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Confused on binding mount position

post #1 of 2
Thread Starter 

Hi Epicskiers,


New here, first post.  I've searched a lot and read a ton about the importance of binding mount position, BOF, etc. but I'm still confused on which way is best for me to go on new skis.


First some background - I'm a 33 year old male, been skiing 25 years.  5'9", 140lbs.  I prefer steeper pitches and soft deep snow, avoid bumps and hardpack when able.  I grew up skiing a ton (ski school when I was little, worked at a resort, etc.) but due to job/location only get to ski 4-6 days a year the past 7 years or so.  I grew in to my skiing "prime" skiing 200+ cm Volkl GS skis (P10's, P30's), then went to wider skis (200cm Atomic Heli Guides) and finally went shorter with a pair of 180cm Volant Chubbs.  I loved the Chubbs but I bought them used several years ago and they are pretty much shot so I decided to buy some new boards this year.  After a lot of research I picked up 174cm K2 Hardsides with tyrolia railflex bindings, mounted on what I assume to be the factory line.  Since I have the opportunity to play around with the mount position I had some questions.


I've skied the Hardsides twice on two different days on two different mountains.  The first day there was about a foot of new and the skis ripped.  I felt like I could charge pretty hard and plow through just about anything, little better float then the Chubbs.  Only thing I didn't like was as stuff got skied out and conditions got more variable I found myself getting the tails hung up in the back seat in tight trees, not a comfortable place to be.  Also, on steeper variable conditions I had a hard time finding a good balance point between the tips getting grabby at the beginning of the turn and the tails hanging up at the end.


The second day was hardpack all day - the hardsides were great on the groomers but I found myself getting in the backseat/tails hung up in icy bumped conditions almost every run - frustrating and tiring.  Never had this problem on the Chubbs so I'm hoping moving the bindings will help.


From what I've read here, it seems people favor moving bindings forward of the factory mount.  Thing is, when I compare the mount of my Chubbs to the Hardsides side by side it seems the Chubbs are mounted farther aft, however it is a totally different ski.  I know the obvious answer is to try both and see what I like better but as I don't get to ski very much (going next week though) I don't want to spend a bunch of time messing with my bindings, I want to ski!  Given the problems I've described, which way would you recommend going with the bindings?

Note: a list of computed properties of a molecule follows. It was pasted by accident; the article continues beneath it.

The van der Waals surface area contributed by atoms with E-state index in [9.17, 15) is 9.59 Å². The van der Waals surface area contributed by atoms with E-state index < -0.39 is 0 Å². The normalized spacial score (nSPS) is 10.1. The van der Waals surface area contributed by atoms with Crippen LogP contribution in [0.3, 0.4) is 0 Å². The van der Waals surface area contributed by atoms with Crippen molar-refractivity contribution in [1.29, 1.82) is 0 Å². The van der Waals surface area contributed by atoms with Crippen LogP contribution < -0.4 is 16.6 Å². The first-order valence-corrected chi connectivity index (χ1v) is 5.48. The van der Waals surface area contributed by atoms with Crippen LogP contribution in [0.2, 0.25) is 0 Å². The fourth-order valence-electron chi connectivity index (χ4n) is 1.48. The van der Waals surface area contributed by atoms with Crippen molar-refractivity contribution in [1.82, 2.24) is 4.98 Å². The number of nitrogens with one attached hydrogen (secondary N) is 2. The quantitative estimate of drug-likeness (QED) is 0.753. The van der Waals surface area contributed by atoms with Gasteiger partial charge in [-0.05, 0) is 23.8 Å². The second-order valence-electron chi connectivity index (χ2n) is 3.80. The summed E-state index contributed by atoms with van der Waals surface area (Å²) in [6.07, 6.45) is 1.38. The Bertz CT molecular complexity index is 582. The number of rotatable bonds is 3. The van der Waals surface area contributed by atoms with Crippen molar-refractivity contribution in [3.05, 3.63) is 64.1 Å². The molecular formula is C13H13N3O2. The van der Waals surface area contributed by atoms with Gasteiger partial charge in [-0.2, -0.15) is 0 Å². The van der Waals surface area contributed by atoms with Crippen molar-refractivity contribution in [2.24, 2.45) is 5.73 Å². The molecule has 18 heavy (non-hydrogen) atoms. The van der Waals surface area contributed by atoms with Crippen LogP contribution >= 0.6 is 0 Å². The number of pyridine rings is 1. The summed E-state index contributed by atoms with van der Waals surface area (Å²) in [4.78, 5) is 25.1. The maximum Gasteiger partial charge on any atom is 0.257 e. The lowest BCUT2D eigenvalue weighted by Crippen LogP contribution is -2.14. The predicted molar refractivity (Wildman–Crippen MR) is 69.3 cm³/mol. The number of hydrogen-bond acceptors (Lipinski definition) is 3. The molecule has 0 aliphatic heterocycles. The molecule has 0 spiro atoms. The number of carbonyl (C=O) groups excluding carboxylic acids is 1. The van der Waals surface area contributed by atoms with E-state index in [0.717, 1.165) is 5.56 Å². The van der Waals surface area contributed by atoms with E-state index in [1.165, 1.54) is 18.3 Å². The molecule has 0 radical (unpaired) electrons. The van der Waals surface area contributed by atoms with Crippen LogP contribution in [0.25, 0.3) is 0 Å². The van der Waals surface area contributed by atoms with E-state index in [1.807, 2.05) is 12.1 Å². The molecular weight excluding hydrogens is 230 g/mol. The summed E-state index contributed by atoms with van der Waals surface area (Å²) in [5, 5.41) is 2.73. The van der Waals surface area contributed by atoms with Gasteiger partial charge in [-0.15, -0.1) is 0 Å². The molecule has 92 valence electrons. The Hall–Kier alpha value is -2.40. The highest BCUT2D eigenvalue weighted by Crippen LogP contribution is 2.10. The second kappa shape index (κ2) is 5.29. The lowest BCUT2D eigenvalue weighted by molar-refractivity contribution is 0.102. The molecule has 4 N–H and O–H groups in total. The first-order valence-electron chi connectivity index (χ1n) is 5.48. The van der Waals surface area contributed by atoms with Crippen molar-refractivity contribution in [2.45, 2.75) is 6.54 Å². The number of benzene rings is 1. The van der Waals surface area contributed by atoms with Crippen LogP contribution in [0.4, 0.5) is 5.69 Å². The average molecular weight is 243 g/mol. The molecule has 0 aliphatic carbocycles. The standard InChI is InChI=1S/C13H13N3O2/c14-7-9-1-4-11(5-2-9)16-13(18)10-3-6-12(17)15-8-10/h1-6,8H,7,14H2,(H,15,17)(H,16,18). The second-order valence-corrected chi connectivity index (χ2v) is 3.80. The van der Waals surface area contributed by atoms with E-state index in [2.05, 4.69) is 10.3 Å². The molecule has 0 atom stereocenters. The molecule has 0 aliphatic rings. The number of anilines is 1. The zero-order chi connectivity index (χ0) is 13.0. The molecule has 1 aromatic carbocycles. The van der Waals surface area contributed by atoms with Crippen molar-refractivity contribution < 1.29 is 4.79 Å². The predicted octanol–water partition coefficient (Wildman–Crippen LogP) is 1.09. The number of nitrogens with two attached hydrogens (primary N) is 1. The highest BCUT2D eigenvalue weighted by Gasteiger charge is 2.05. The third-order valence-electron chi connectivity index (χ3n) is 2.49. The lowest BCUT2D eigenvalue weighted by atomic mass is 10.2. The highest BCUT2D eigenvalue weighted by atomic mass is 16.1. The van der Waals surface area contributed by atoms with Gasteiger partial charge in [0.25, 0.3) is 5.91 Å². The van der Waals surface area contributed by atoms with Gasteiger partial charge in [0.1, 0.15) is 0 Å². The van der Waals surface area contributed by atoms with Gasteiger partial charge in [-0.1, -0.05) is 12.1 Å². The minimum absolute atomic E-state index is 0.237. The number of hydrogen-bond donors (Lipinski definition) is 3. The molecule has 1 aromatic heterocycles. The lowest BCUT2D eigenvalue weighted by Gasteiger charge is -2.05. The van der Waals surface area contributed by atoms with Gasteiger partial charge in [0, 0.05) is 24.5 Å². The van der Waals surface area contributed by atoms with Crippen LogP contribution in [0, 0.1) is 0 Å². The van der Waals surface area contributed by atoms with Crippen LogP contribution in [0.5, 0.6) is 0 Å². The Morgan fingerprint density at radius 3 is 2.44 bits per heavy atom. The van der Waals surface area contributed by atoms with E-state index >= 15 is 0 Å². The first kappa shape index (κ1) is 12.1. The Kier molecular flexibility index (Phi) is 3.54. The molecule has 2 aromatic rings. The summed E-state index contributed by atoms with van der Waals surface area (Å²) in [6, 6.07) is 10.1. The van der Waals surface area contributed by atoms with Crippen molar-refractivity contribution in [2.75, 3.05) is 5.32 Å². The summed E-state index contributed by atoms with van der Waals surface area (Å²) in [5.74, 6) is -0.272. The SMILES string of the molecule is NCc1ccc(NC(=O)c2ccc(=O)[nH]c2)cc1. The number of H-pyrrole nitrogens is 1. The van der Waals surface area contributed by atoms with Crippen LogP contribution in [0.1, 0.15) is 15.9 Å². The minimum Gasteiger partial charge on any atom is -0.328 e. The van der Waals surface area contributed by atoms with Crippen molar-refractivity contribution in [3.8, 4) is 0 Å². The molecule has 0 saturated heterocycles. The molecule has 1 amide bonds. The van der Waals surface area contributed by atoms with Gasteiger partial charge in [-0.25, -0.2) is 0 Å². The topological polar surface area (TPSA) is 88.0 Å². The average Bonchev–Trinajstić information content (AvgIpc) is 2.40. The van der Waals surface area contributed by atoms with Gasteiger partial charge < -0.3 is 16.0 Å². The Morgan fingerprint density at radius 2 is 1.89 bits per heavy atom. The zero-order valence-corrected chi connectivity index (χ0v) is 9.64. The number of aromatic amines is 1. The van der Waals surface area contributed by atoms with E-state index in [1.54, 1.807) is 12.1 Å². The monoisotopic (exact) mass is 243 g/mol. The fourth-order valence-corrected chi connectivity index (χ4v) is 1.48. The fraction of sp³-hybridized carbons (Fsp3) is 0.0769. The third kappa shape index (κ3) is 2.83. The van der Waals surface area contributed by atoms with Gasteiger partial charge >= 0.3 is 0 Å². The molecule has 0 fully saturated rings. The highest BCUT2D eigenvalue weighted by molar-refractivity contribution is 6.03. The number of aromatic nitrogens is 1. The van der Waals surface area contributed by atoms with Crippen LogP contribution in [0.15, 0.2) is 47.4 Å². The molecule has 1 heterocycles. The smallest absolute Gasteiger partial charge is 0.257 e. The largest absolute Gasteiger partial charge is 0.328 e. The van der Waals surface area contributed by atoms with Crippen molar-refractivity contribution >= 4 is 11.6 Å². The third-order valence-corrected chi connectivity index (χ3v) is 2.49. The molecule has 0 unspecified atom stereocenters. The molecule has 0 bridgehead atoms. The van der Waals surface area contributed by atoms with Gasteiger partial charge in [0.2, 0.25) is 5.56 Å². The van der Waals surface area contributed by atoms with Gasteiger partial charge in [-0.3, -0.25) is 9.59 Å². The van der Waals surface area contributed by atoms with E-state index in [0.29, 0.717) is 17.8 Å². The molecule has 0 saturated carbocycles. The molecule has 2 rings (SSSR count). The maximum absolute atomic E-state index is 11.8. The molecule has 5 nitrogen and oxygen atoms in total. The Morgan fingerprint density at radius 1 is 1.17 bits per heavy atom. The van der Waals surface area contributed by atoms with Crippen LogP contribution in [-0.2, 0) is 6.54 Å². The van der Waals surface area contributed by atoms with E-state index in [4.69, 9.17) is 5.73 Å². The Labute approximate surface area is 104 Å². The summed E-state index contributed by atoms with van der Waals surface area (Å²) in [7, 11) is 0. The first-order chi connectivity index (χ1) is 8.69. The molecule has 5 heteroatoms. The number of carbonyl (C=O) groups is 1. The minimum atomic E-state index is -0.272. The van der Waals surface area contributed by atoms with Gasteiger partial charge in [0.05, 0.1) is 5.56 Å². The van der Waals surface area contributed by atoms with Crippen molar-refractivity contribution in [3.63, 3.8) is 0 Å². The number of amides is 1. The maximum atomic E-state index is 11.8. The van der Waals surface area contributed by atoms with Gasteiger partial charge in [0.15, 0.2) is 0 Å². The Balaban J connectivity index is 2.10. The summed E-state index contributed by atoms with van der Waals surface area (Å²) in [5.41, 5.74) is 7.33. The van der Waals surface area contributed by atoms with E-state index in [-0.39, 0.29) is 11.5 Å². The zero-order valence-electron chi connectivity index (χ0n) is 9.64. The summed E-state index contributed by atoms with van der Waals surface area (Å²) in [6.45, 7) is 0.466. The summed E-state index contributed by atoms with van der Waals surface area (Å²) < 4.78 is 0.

post #2 of 2

From what you describe, it sounds like you may be skiing too much in backseat in steeper terrain and bumps.  This is quite easy to do on more difficult terrain, especially at the end of the turn.  Without actually seeing you ski, this is just a guess.  Especially since you say you're fine on the groomers.


So the first thing to do is verify it is in fact the skis and not you.  You may just need to work on actively getting your weight more forward while skiing.


The shorter tails on the Chubbs means less of it will get caught if you're too much back seating, so it makes sense you didn't have that problem.  Also different skis will behaving differently so a lot of it could be due to that.


Since you mentioned you have Railflex, I think you should try different settings on the same day in the same conditions.  Bring a screwdriver with you (or a lot of times the resort has stations outside the chalet you can make binding adjustments with).  It seriously only takes a couple minutes to change.  The RF system has 3 positions you can easily switch between.  forward, mid, and back.  It just requires unscrewing one screw, shifting the binding forward/back and screwing it back in.  Practice at home and you won't lose out on any skiing time, I promise.


Just remember that changing binding position can sometimes be a bandaid to a different problem.  Just make sure you are adjusting the bindings to a certain spot for the right reasons. 


Another thing that some people do is detune the tips/tails of the skis so they don't hook up or grab as hard.  I personally don't agree with this method, but many people swear by it.  Might be related to skiing style.  Something worth looking into.

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